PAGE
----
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Elders don’t need an app for a Lyft

Marketplace Contributor Mar 30, 2017
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Lyft and other ride-sharing companies are testing out partnerships with assisted living communities around the Phoenix area, like Park Wood Assisted Living.
Carrie Jung/KJZZ

Phyllis Murchey is somewhat new to the Phoenix area. She moved to a Sunshine Retirement Living community from California about three months ago, and today she’s seeing a new doctor. At 91, she doesn’t have a driver’s license anymore, which can make transportation to appointments like this a little tricky.

“I have a daughter in Wittmann,” she explained. “But she works all week and can only come on Saturdays.”

But Murchey did find transportation to her doctor with Adam Fox in his red Chevy Cruze. Fox drives for Lyft, and this ride is part of a relatively new arrangement Murchey’s senior living community signed with the ride-sharing company.

“As we have evolved as a company, we believe it translates very well into health care and to that segment of our business,” said Dan Trigub, who heads up Lyft’s elder mobility initiative. “And certainly for our elder population.”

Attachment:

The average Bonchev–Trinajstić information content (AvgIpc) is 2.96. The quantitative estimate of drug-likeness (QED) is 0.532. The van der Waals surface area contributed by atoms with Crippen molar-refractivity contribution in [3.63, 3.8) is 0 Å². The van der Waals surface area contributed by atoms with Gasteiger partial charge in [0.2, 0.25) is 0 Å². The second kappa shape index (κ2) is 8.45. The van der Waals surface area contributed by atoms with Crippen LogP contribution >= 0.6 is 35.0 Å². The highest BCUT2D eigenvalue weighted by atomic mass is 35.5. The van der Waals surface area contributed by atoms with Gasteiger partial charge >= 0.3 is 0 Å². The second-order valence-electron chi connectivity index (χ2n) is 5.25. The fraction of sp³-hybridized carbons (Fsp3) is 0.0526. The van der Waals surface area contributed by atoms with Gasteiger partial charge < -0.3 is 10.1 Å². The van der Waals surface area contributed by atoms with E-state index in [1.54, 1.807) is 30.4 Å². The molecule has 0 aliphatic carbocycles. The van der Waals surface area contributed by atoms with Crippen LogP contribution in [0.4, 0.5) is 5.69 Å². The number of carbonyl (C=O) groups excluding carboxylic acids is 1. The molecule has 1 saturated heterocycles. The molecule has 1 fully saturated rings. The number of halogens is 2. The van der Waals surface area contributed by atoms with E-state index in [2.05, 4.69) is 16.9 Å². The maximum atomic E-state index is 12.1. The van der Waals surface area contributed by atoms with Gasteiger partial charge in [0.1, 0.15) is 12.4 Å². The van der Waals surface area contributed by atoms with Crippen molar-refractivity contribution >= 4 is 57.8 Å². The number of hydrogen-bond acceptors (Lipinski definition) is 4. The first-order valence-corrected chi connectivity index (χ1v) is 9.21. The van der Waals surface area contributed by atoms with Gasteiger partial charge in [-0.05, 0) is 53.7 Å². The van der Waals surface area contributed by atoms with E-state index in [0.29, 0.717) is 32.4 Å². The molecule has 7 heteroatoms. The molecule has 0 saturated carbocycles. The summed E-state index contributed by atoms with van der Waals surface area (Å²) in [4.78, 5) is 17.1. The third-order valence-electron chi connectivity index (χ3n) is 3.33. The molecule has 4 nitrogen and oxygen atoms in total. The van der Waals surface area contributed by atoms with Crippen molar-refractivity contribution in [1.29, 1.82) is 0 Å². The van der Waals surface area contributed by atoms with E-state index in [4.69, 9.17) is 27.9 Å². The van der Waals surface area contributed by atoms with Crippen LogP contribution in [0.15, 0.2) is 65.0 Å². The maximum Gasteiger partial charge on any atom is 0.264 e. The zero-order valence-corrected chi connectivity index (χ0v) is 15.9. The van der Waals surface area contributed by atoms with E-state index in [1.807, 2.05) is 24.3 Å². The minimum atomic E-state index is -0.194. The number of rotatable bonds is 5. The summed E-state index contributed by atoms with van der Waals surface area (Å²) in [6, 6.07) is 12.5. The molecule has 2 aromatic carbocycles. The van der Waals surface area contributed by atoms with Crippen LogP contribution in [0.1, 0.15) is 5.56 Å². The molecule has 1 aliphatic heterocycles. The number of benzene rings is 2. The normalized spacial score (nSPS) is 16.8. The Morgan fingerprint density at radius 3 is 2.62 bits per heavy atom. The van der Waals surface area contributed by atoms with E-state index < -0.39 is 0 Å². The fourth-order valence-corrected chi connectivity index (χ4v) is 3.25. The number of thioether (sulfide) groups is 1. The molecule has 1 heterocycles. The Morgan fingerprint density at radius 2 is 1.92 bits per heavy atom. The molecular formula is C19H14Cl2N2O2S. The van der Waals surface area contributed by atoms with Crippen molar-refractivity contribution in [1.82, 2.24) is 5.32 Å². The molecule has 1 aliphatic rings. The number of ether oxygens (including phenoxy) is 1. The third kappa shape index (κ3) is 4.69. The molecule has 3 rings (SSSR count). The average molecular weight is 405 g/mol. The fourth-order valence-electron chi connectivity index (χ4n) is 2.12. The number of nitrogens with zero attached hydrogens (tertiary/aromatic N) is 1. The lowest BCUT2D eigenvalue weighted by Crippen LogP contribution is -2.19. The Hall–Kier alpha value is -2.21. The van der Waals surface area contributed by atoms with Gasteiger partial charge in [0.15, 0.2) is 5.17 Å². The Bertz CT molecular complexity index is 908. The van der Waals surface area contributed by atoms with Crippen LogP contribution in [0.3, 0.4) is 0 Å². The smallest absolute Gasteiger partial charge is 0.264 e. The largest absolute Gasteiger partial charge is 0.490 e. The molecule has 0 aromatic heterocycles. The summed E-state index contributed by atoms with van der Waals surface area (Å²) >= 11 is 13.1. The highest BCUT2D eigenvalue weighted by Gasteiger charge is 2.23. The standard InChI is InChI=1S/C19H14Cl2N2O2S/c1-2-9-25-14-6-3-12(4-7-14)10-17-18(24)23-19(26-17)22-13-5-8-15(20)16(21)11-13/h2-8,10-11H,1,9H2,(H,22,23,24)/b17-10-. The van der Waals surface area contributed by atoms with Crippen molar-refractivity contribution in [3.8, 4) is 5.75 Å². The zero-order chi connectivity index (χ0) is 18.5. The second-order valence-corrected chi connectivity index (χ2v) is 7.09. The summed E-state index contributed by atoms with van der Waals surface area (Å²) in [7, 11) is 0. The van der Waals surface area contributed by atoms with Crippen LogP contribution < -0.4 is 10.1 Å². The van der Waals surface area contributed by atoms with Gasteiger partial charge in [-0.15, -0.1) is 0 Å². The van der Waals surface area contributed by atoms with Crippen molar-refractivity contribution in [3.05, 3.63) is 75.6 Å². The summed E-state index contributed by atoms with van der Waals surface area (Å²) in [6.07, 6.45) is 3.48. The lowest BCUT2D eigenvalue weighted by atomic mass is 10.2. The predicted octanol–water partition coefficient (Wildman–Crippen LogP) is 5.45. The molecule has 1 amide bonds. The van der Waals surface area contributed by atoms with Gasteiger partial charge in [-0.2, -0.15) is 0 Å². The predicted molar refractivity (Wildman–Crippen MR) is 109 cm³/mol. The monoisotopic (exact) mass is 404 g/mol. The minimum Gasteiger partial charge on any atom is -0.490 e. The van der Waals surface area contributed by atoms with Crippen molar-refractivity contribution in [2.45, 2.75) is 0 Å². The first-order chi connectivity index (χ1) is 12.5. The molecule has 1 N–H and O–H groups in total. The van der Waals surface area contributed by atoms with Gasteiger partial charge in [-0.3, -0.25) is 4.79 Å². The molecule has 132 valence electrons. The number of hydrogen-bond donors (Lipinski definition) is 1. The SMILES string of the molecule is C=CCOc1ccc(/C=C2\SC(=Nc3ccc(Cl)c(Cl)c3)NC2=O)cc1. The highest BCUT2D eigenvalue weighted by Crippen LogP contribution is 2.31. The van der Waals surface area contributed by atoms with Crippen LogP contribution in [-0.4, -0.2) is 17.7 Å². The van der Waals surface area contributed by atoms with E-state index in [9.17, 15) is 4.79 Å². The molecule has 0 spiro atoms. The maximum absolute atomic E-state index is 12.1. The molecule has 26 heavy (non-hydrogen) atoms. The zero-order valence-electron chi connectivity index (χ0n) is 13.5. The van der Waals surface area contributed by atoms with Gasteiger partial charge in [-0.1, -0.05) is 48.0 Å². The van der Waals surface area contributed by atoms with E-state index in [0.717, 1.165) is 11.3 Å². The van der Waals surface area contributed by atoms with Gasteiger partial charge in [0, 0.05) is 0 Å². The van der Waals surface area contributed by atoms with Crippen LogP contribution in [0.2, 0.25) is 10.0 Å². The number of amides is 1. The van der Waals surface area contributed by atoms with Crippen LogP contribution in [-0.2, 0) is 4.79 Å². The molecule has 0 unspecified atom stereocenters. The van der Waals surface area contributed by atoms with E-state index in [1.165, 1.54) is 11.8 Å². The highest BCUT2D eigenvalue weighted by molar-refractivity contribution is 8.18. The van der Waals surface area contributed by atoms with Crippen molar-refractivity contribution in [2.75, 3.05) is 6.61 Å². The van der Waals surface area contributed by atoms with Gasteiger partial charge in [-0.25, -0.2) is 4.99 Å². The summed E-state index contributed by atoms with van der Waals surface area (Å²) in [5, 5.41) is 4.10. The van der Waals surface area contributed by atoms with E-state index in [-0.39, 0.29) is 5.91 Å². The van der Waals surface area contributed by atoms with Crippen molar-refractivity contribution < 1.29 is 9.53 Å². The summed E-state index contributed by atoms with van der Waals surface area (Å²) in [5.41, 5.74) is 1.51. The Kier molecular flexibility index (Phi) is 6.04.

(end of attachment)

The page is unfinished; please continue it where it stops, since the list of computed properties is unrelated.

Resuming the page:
For ride-sharing companies, competition for customers can be fierce, particularly among millennials. For seniors, however, especially those over the age of 80, there’s a lot of room to grow. The Phoenix area has become a testing ground of sorts for those companies to better serve this relatively untapped market.

Trigub said making his company’s app work for a population that doesn’t always have a smartphone has its challenges. That is why, to make this work, Lyft and other ride-sharing companies have entered partnerships with senior living communities. So all Murchey had to do to order her ride was call the front desk at the retirement home where she lives.

“We’ve had 30 percent of the residents in the pilot community take a ride through Lyft,” added Andrew Smith, the director of strategy and innovation at Brookdale, a national assisted living chain. He said at first, his company was unsure its residents would be comfortable with this type of service. But initial results are showing otherwise, as 50 percent of those residents are repeat riders.

Transportation expert Carol Wright, with the National Aging and Disability Transportation Center, said she isn’t surprised these partnerships are forming.

“If there are enough numbers of people who want a certain thing, the market is going to respond accordingly,” she said.  

She added that with more than 20 percent of the population expected to be over the age of 65 in the next 15 years, the demand for flexible and reliable transportation options is likely to grow. 

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